Once the site fully launches in early 2011, the $3.79 card price will include a $1 contribution to one of the "RibbonBook funds," philanthropic causes selected by Scott and his users.

Perhaps the most intriguing part of the service, though, is its genesis. Recently, facing a variety of personal challenges, Scott struggled to find renewed meaning in his life. As he told me, "The loss of my father in 2005 was a real wake-up call. I was married the same year to my beautiful wife and have had two children since. In early 2009, I began to experience a series of failures that led to some difficult financial times and bankruptcy. After spending over a year struggling unsuccessfully with both job interviews and get-rich-quick start-up ideas, I burned out and found myself depressed and directionless."

After reflecting on his goals and passions, Scott found a renewed sense of purpose and mission in helping others, then combined it with his unique and inventive business concept. Now this self-described "serial entrepreneur" hopes to recruit customers to the cause with RibbonBook. We'll check in with Scott again in 2011; for now, he and his business provide a reminder of how helping others can often provide a guiding light in challenging times.

Tuesday, December 21, 2010

Yourself, Improved: Innovation as a Vehicle for Personal Growth

With Oscar night right around the corner, the film that seems to have caught everyone's attention this year is The Social Network, the story of restless Facebook wunderkind Mark Zuckerberg and how he carried off his coup of web innovation. Depending on who you believe, the film involves as much fiction as fact. On a pure narrative level, though, it raises some fascinating questions about the nature of motivation, creativity, leadership. Did Mark Zuckerberg's vision for Facebook arise from shortcomings in his own social life?

Last month, acclaimed business strategist and Harvard Business School professor Rosabeth Moss Kanter addressed some of the film's core issues in a blog post for the Harvard Business Review. In it, she asks, are misery and personal weakness prime motivators for successful entrepreneurs?

In her own words:

Entrepreneurs always have something to prove - the viability of their ideas, for one thing. They must make good on their promises that they can create something new or live up to the claims on their business plans or project proposals. But are they also, consciously or unconsciously, seeking to prove that they can transcend a personal deficit through their venture? And does this increase the motivation to throw themselves fully into the venture? Does psychic compensation fuel the passion to succeed? Is inner misery a motivation?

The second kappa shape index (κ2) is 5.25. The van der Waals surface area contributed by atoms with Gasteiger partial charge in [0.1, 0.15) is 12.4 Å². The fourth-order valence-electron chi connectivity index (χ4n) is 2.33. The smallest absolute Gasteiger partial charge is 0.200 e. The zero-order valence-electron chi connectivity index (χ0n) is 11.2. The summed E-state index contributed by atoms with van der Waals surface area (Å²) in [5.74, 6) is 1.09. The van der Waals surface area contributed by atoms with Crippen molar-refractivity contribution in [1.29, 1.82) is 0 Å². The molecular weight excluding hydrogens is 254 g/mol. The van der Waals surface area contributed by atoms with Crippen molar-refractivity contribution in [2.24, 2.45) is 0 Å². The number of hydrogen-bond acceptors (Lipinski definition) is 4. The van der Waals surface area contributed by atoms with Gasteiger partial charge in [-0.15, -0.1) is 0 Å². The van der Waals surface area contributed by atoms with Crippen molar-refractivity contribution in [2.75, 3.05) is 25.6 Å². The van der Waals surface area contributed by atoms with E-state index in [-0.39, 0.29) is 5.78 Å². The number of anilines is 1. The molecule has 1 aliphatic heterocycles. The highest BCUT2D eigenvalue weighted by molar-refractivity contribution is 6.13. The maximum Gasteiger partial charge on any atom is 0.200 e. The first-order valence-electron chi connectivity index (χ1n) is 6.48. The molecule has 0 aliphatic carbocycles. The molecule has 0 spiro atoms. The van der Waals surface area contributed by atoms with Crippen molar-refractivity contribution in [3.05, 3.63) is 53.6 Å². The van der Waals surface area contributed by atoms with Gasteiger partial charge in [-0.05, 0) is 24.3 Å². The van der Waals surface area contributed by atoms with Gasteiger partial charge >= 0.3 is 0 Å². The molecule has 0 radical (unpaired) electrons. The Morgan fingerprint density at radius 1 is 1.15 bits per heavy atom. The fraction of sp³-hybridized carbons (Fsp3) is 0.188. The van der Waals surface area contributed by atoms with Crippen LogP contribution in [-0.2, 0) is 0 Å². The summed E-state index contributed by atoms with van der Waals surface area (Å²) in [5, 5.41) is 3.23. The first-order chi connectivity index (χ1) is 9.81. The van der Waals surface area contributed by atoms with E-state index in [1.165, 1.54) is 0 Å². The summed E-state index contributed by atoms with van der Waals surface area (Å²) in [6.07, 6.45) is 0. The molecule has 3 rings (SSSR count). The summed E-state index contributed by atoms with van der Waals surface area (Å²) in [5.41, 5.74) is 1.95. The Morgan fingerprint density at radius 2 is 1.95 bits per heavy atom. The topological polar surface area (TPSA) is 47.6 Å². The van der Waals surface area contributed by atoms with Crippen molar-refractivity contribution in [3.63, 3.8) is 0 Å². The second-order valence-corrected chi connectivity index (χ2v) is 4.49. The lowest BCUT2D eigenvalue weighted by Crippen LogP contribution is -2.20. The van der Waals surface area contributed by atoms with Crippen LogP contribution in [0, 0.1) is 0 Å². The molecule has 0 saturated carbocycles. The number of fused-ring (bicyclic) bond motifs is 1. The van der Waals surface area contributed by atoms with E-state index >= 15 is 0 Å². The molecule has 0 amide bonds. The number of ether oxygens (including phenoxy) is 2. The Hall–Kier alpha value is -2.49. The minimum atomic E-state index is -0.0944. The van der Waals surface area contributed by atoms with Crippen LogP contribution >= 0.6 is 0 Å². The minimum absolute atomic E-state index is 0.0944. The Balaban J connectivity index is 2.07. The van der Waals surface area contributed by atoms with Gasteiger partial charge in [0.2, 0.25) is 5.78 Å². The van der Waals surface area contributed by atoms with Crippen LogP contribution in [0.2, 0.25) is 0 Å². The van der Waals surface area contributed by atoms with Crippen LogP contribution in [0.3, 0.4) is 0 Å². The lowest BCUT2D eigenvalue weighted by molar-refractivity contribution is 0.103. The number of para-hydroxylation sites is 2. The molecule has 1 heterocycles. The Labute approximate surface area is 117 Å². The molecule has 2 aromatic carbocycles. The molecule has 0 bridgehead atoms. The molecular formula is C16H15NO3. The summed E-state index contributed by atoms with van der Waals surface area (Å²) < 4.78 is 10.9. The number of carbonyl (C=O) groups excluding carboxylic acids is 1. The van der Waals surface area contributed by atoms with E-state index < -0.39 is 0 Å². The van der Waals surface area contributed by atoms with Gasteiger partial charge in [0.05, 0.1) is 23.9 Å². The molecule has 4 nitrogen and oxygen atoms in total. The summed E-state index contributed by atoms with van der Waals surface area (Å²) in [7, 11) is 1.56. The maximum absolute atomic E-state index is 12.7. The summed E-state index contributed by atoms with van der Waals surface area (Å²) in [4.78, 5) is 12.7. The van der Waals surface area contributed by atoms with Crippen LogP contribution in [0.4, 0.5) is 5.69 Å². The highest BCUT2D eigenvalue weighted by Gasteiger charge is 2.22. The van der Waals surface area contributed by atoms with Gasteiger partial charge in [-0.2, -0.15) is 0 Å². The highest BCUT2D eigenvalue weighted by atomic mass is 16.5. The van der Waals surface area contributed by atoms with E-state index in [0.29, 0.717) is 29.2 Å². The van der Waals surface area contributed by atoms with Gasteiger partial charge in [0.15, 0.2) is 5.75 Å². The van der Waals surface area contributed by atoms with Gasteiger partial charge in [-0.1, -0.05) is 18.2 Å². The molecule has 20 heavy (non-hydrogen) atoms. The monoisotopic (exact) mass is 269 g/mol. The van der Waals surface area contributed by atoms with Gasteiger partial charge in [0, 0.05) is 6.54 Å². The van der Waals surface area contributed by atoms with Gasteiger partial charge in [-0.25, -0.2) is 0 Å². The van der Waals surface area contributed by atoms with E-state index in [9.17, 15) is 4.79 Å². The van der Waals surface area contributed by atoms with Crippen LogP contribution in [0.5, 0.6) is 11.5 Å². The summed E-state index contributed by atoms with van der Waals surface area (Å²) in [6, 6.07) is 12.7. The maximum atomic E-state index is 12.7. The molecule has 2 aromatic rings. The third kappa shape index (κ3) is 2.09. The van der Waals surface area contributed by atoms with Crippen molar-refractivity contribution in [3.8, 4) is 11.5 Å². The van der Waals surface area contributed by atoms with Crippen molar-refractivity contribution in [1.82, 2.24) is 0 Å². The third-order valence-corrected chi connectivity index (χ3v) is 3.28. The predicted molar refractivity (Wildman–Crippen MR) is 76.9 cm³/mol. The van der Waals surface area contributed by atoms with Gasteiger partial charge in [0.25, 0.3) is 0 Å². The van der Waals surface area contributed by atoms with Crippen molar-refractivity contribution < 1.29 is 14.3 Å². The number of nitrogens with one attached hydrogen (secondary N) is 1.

Surely, negative motivators can be just as persuasive and powerful as positive ones, and drive is a necessary key to launching any venture on the scale of a business. As Moss Kanter continues:

Restless dissatisfaction - that feeling that something isn't quite right - propels entrepreneurship and innovation. Sometimes the motivation is straightforward and doesn't require pop Freudian analysis. Get annoyed about something that isn't working, and invent a gizmo to fix it. See your mother suffer from cancer, and become a scientist seeking a cure. Get angry about the sorry state of urban education, and start an organization to tackle it. Personal stories lie behind many successful social or business ventures.

As Moss Kanter goes on to suggest, this sort of compensation can have real-world applications. Perhaps managers, in motivating staff, should look not only at each individual's strengths, but also at what deficits they hope to overcome.

In this, then, the inwardly driven, improvement-minded entrepreneur shares much with leaders from among the ranks of any philanthropy or social venture. Later on this week, I will continue to explore this concept, profiling small-business innovators who found inspiration in overcoming personal obstacles by turning toward giving.

Thursday, December 16, 2010

CSR FOR HR or HR FOR CSR- a Win Win For Everybody

Reading CSR FOR HR by Elaine Cohen has successfully answered some key questions that have I been chewing over in my head.  The book follows the very engaging format of a fictionalized character, Sharon an HR executive, guided by another fictional character named Arena, who initiates her into the world of CSR. As the main character meets and learns from other CSR practitioners, that serve as her teachers and guides, the various functions of CSR within corporate organizations, she also learns what role and responsibility  HR can take in changing corporate culture by integrating a CSR perspective into all of the its functions.

As though I was initiated too, this book was an eye opener for me to view what I have considered to be primarily HR functions as a form of Social Responsibility. Some of the traditional HR responsibilities this book addresses include: responsible workplace, work life  balance, employee development and engagement ,employee rights and diversity,  rewards and recognition, health and safety, recruitment and retention, training and development, corporate culture, values and ethics.

Having worked as an organizational development consultant, facilitator and trainer I have seen how the role of corporate culture change often falls on the shoulders of HR. Now CSR practitioners are also change agents banging on the doors of the traditional corporate mindset to become more aware of their responsibility to bring about the kind of social benefits that affect their companies, the employees, and now the world.  An alliance of these two change agencies may be just the line of attack to bring down the some of the barriers to change that many companies still hold up.

Elaine makes a strong argument in this book for tying these HR objectives with CSR objectives. In her first sentence in the Introduction she says:  “This book is about a wake-up call for the human resources HR profession and a toolkit written to help members of the profession to act.” And while “the intended audience is anyone practising, teaching, learning, aspiring to be in the HR function”, I see value in expanded the audience to include anyone practicing, or aspiring to be in the CSR function as well.